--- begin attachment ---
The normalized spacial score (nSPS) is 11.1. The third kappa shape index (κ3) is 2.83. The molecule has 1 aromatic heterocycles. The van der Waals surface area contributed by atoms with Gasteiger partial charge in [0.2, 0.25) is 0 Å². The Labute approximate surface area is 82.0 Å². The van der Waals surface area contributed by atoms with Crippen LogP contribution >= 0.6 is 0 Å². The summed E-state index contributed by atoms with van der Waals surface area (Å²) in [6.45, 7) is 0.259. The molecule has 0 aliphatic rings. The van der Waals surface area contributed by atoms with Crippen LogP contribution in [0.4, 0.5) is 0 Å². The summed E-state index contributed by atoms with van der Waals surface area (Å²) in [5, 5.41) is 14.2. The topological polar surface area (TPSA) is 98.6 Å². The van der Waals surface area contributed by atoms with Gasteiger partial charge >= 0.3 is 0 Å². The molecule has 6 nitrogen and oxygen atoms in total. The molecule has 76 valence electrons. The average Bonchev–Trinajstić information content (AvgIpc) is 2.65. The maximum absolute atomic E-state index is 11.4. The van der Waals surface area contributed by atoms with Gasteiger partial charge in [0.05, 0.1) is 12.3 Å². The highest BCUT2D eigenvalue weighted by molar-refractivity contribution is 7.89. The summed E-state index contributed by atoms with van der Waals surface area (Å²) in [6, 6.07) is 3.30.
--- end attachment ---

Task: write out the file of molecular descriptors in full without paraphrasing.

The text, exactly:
The normalized spacial score (nSPS) is 11.1. The third kappa shape index (κ3) is 2.83. The molecule has 1 aromatic heterocycles. The van der Waals surface area contributed by atoms with Gasteiger partial charge in [0.2, 0.25) is 0 Å². The Labute approximate surface area is 82.0 Å². The van der Waals surface area contributed by atoms with Crippen LogP contribution >= 0.6 is 0 Å². The summed E-state index contributed by atoms with van der Waals surface area (Å²) in [6.45, 7) is 0.259. The molecule has 0 aliphatic rings. The van der Waals surface area contributed by atoms with Crippen LogP contribution in [0.4, 0.5) is 0 Å². The summed E-state index contributed by atoms with van der Waals surface area (Å²) in [5, 5.41) is 14.2. The topological polar surface area (TPSA) is 98.6 Å². The van der Waals surface area contributed by atoms with Gasteiger partial charge >= 0.3 is 0 Å². The molecule has 6 nitrogen and oxygen atoms in total. The molecule has 76 valence electrons. The average Bonchev–Trinajstić information content (AvgIpc) is 2.65. The maximum absolute atomic E-state index is 11.4. The van der Waals surface area contributed by atoms with Gasteiger partial charge in [0.05, 0.1) is 12.3 Å². The highest BCUT2D eigenvalue weighted by molar-refractivity contribution is 7.89. The summed E-state index contributed by atoms with van der Waals surface area (Å²) in [6, 6.07) is 3.30.